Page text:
Work together. We're probably better friends to you than your admin. I have stuck up for doctors who've done right by me and tried to. Have they made mistakes? Yeah. I do see the attitude, the willingness to learn, and I'm going to encourage that.

Anonymous said...

Skep, did you see anything on internists and ob/gyns? Last I saw they were up there with general surgeons. That would make sense, but I thought it odd that it would be mentioned.

Of the lawsuits, did they say how many the lawyer refused before he took one on? Also, how many were won by the patient side vs. doctor/hospital side? What about when doctors or hospitals were dropped from the lawsuit? Any stats on that?

Thanks - interesting.

Anonymous said...

Will have to get this book, interesting!

Anonymous said...

Have you read the comment by Donna on the statnews link? I say that kind of sandbagging by hospitals and doctors is way too common and should be severely punished.

Skeptical Scalpel said...

Anon from 1/14, the full text of the paper I linked to in the post ( is free and discusses most of the questions you brought up.

Anon from 1/16, I had not read Donna's comments. Thank you for pointing them out to me. It's a sad story and too bad that she had so much trouble finding out what happened to her.

Until the culture surrounding medical error and litigation changes, physicians and hospitals will continue to stonewall. As I said in a post ( about the paper claiming 251,000 deaths due to medical error per year:

"Makary wants the CDC to start tracking medical errors. In a Forbes blog post about his paper, he said in an interview, “We need to insure legal protections so doctors can report accurately without repercussions."

"I laughed out loud at that. I don't think there is a doctor in the United States who would be stupid enough to write 'medical error' on a death certificate for any patient."

I wrote that post back in May 2016. I have not detected so much as a whisper about changing the culture.

frankbill said...

If one doesn't want to be sued for Malpractice they can work for the VA. Of course they will be paid less then no VA providers.

One can check there states Board of Medicine to see how many providers have complaints filed against them. this is the latest from NH July 1, 2014 through June 30, 2015 (Fiscal Year 2015)
A total of 446 consumer (patient) complaints, notice of malpractice suits, reservable claim reports from insurance companies and/or complaints from other sources were opened between July 1, 2014 and June 30, 2015.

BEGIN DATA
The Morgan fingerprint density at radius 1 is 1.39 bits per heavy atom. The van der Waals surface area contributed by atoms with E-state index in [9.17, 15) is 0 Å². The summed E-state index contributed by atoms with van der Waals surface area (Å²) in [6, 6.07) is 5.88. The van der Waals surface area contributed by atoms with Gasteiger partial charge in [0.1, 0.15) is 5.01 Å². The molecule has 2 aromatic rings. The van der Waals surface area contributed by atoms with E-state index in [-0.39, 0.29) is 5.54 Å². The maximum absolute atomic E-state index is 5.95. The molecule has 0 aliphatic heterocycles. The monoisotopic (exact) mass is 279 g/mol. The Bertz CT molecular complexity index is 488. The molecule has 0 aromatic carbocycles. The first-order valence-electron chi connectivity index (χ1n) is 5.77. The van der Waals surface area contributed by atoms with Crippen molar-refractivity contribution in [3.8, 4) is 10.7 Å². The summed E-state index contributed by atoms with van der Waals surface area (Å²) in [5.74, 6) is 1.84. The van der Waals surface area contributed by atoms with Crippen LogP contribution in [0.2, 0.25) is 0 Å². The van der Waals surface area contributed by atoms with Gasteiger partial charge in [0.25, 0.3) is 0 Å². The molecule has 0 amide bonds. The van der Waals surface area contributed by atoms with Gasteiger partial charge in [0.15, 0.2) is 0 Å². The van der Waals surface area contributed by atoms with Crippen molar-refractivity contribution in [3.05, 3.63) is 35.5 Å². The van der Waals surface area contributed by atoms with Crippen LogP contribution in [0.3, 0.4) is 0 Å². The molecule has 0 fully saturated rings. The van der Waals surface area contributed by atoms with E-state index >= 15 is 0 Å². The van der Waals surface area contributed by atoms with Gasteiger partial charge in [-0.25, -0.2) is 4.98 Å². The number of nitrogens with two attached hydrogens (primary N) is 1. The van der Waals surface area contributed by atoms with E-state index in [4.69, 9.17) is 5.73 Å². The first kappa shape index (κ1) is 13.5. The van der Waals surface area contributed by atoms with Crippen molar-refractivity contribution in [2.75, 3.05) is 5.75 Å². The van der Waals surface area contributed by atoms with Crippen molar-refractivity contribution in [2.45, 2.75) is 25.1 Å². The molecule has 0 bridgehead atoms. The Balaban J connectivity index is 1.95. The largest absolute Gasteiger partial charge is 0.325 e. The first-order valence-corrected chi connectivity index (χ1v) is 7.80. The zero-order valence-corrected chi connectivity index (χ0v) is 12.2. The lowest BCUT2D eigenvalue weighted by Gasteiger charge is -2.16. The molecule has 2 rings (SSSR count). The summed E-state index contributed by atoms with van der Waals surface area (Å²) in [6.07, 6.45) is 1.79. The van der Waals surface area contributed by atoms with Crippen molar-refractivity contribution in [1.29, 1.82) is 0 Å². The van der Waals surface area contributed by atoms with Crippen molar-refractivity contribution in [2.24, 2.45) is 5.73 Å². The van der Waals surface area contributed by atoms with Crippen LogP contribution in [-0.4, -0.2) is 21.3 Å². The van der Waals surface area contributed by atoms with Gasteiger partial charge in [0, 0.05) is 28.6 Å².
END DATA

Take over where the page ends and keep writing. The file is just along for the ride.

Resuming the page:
A total of 436 consumer (patient) complaints, notice of malpractice suits, reservable claim reports from insurance companies and/or complaints from other sources were closed between July 1, 2014 and June 30, 2015. Of those total matters closed, 33 were unfounded pursuant to RSA 329:17, XIII, which deems a complaint is unfounded if it does not fall within the jurisdiction of the Board, does not relate to the actions of the licensee, or is determined by the Board to be frivolous; 156 were voted on by the Board for no further action; 57 confidential Letters of Concern were issued, pursuant to RSA 329:17, VII-a. These confidential Letters of Concern advise the licensee that while there is insufficient evidence to support disciplinary action, the Board believes the physician should modify or eliminate certain practices, and that continuation of the activities which led to the information being submitted to the Board may result in action against the licensee's license. 117 confidential Letters of Concern were issued, pursuant to RSA 329:17, VII-a and RSA 329:16-f, I. These confidential Letters of Concern advise the licensee that any change in business or home address shall be reported to the Board no later than 30 days from the date of the change. 37 confidential Letters of Concern were issued, pursuant to RSA 329:17, VII-a and RSA 329:16-f, II. These confidential Letters of Concern advise the licensee that they shall provide the Board with a copy of any notice of complaint, action for medical injury, or claim received from or disciplinary action taken in a jurisdiction outside of this state within 30 days of receipt of such notice or action. The Letters of Concern are not released to the public or any other licensing authority, except that the letters may be used as evidence in subsequent disciplinary proceedings by the Board. Also during this time frame, the Board imposed disciplinary action in 17 matters: nine Settlement Agreements for professional misconduct, one Voluntary Surrender of License, one denial of application for licensure, three Preliminary Agreements for Practice Restrictions, two suspension of licenses, and one order issued pursuant to a Disciplinary Hearing.